Northeast wind power developer forms partnership


PORTLAND, Maine (AP) — A Massachusetts-based wind energy developer with extensive operations in Maine has formed a partnership with two Canadian utilities to own, operate and construct large-scale wind farms in the Northeast.

First Wind Holdings LLC, Emera Inc. and Algonquin Power and Utilities Corp. are forming an operating company that will include First Wind’s wind projects in Maine,Vermont and New York, the companies announced over the weekend.

Under the agreement, First Wind will own 51 percent of the operating company while Emera and Algonquin will form a separate venture called Northeast Wind that will own the remaining 49 percent. Northeast Wind is paying $333 million for its share of the company, which includes a $150 million loan to the operating company.

First Wind is the region’s largest wind developer, with three operating projects in Maine and two in New York and two more under construction in Maine and Vermont. When operating at their full 370-megawatt capacity, the projects will be able to generate enough power annually for 150,000 homes, according to First Wind.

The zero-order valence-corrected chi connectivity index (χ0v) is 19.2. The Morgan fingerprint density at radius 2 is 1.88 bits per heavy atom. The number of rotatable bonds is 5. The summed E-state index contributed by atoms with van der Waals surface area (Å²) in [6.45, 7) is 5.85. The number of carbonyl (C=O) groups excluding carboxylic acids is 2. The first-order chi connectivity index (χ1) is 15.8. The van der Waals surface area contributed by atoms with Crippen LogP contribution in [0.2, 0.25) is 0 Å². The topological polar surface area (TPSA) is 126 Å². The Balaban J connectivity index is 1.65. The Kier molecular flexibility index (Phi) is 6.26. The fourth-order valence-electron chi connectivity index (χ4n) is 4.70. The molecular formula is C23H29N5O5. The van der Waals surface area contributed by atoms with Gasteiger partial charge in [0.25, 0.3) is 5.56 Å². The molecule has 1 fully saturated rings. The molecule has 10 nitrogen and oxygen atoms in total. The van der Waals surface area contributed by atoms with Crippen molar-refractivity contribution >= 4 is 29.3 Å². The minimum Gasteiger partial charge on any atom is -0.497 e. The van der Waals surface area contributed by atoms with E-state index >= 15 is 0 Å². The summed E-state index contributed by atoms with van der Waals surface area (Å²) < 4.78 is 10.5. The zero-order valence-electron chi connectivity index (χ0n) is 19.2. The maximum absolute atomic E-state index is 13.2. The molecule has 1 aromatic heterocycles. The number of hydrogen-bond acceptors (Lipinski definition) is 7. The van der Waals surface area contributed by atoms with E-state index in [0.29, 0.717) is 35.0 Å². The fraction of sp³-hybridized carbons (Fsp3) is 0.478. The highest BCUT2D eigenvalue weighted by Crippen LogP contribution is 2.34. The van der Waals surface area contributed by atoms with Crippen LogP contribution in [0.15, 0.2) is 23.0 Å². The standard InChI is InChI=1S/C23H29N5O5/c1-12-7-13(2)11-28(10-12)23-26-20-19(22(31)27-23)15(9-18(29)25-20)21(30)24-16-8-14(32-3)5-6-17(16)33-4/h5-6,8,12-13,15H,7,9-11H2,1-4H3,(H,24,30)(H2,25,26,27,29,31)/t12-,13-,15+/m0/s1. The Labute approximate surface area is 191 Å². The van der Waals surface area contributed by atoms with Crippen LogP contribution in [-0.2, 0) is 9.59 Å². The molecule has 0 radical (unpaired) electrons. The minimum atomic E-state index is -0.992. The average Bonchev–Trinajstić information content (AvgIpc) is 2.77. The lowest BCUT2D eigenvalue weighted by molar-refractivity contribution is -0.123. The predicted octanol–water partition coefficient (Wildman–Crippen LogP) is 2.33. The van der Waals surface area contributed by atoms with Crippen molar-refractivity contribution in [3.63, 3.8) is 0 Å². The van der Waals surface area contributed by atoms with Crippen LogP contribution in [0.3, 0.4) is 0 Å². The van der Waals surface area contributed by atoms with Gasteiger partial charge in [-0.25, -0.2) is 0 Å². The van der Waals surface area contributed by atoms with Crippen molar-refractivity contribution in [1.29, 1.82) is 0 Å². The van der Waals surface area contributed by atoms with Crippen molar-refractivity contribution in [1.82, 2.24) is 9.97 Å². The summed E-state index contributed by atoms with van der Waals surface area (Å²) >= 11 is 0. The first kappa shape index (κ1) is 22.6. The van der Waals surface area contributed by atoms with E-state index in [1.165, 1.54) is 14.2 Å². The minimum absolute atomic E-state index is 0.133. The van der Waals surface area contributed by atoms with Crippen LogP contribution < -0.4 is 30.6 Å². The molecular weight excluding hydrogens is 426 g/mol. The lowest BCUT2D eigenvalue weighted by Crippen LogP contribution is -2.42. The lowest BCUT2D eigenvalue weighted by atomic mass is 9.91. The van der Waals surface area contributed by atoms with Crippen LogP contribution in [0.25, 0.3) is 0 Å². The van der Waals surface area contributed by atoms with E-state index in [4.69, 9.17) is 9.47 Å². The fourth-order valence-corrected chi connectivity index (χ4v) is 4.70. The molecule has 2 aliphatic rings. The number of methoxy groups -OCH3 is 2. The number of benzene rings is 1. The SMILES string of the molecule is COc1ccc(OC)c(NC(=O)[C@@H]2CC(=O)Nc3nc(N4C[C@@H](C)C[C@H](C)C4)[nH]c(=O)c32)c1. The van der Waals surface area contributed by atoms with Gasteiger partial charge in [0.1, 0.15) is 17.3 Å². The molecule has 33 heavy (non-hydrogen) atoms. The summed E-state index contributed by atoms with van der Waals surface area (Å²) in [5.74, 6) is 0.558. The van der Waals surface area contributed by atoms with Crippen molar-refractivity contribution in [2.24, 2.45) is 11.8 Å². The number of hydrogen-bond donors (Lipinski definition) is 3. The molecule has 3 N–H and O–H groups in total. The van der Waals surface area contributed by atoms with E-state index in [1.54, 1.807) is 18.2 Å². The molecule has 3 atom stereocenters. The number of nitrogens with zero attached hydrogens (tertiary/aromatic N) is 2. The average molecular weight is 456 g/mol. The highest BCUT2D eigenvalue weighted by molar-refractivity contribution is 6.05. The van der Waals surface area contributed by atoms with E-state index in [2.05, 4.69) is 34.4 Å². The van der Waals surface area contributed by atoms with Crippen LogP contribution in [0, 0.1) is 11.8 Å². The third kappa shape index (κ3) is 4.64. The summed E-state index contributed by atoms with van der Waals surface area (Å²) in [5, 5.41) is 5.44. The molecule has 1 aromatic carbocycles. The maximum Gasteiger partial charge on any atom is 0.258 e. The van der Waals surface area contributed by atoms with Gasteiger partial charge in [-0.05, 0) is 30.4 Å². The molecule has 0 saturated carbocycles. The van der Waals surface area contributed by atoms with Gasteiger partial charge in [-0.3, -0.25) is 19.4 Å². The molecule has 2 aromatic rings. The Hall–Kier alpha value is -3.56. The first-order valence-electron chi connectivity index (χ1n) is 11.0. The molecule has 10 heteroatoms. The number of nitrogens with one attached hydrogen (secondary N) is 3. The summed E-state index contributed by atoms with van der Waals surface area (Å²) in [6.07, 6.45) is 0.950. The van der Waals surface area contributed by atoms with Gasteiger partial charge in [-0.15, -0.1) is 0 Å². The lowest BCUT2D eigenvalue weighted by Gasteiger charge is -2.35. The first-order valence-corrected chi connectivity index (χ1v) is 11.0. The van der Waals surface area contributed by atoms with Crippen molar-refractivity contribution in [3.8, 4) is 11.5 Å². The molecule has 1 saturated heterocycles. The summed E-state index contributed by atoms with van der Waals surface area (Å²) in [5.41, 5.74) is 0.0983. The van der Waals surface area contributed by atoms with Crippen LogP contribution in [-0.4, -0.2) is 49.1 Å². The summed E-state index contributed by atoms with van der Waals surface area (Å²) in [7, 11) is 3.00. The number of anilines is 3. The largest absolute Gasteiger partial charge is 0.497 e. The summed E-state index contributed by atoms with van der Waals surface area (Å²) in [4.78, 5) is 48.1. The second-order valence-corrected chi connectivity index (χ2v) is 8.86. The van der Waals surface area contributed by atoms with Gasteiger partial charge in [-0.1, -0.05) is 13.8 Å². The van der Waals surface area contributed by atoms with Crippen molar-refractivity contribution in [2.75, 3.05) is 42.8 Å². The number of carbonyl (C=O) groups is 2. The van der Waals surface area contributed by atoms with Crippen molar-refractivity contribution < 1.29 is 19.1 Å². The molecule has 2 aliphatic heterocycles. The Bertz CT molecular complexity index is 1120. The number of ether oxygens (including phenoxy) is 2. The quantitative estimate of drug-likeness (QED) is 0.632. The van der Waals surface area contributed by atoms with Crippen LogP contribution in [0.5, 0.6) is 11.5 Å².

“Certainly this transaction will give us the capacity to continue our development and keep the ball moving forward,” said First Wind spokesman John Lamontagne.
Emera, which is based in Halifax, Nova Scotia, is a power generator and distributor with holdings throughout the Northeast, in the Caribbean and in California. It owns Bangor Hydro Electric Co., which is Maine’s second largest power company.

Algonquin Power and Utilities Corp. is a renewable energy and water utility based in Oakville, Ontario.

The partnership brings together First Wind’s wind development know-how, Emera’s financial strength and marketing abilities, and Algonquin’s experience with renewable energy, company officials said. First Wind will serve as the managing partner in the venture and operate the projects.

“This partnership will bring help bring further growth of well-sited and well-run wind energy projects in the region in the future,” First Wind CEO Paul Gaynor said in a statement.

The agreement comes at a time when Boston-based First Wind has been facing questions about its finances.

Late last year it canceled plans to go public after its stock failed to gain the price the company was seeking. A pending lawsuit filed by a Maine group, Friends of Lincoln Lakes, alleges that First Wind has failed to show adequate financial capability for its project now under construction in the Lincoln, Maine, area.

Jonathan Carter, director of the Forest Ecology Network and a longtime critic of large-scale mountaintop wind turbine projects in Maine, said the partnership is a “shell game” with corporations using federal grants and tax breaks to promote “industrial” wind projects. The projects are destroying parts of Maine’s wilderness without reducing energy costs or pollution, he said.

“It’s a house of cards, and like Enron it’s going to collapse,” Carter said.